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Wandering Tattlers Hit the Coast

A sentinel bird – and a wanderer!

This dusky forager among the mussels and barnacles goes by the curious name of Wandering Tattler. It was likely named for the notion that its rapid whistles alert other birds to the presence of a hunter, or other predator. And while it's not certain that the sandpiper actually "tattles," it truly is an epic wanderer. After breeding in Alaska, tattlers spread out all across the Pacific islands, spending the winter from Hawaii to Australia.

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Full Transcript

Transcript: 
BirdNote®
Wandering Tattlers Hit the Coast

Written by Bob Sundstrom

This is BirdNote!
 [Sound of ocean waves breaking over a jetty; Wandering Tattler’s rapid call]
 Surf crashes over the massive, gray boulders of an oceanfront jetty on the Northwest coast. [Waves crashing] A slate-gray bird, the very color of the wet boulders, calls. [Wandering Tattler’s rapid call] This dusky forager among the mussels and barnacles goes by the curious name of Wandering Tattler. [Wandering Tattler’s rapid call] The tattler bobs its tail and then steps into the shelter of the rocks, just as the next wave hammers the jetty. [Waves crashing]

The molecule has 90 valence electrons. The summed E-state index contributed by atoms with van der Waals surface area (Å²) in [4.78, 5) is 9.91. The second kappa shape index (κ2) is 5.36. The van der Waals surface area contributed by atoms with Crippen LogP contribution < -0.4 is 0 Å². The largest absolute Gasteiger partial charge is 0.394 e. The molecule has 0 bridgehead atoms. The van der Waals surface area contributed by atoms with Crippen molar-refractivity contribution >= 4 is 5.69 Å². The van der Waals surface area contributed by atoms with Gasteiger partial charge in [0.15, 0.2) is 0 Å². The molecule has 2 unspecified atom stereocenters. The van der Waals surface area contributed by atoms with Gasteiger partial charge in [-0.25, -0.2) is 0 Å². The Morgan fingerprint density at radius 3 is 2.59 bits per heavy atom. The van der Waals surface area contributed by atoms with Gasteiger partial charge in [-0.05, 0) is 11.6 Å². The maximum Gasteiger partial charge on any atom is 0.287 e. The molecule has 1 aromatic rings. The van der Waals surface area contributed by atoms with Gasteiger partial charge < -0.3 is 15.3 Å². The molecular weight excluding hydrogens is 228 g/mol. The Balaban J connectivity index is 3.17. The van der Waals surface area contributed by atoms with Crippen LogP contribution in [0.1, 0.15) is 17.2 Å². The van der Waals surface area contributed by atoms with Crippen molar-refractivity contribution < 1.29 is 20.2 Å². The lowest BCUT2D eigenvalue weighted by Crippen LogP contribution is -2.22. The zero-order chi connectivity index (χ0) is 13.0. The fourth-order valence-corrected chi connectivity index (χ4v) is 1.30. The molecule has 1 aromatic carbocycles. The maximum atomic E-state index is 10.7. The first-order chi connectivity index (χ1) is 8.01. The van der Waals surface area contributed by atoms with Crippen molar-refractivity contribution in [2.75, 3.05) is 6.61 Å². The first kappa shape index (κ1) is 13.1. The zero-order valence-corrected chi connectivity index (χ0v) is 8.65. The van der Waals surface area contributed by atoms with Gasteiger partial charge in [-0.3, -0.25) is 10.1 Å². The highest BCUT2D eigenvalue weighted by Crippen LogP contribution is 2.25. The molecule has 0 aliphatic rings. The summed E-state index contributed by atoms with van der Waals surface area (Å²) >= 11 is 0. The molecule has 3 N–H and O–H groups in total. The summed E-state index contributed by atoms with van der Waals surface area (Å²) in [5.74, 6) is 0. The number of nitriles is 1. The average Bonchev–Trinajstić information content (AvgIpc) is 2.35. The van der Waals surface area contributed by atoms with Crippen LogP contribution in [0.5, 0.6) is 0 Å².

The Wandering Tattler is a sandpiper, roughly robin-sized, with an affinity for rocky habitats. It was likely named for the notion that its rapid whistles alert other birds to the presence of a hunter, or other predator. [Wandering Tattler’s rapid call] And while it’s not certain the sandpiper actually “tattles,” it truly is an epic wanderer. After breeding along gravelly streams in Alaska, tattlers spread out all across the Pacific islands, spending the winter from Hawaii to Australia.
 Wandering Tattlers pause along the Pacific coast in September, where among the boulders of a jetty, you can hear their ringing whistles. [Sound of ocean waves breaking over a jetty and Wandering Tattler’s rapid call]
 If you’d like to get advance notice of our upcoming shows and see pictures of the birds we’ll feature, sign up at birdnote.org. For BirdNote, I’m Frank Corrado.
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Call of the Wandering Tattler provided by The Macaulay Library at the Cornell Lab of Ornithology, Ithaca, New York. Recorded by C. Robbins.
Ambient waves recorded by John Kessler, Kessler Productions
Producer: John Kessler
Executive Producer: Chris Peterson
© 2010 Tune In to Nature.org          September 2010

ID# 090707WATAKPLU          WATA-01

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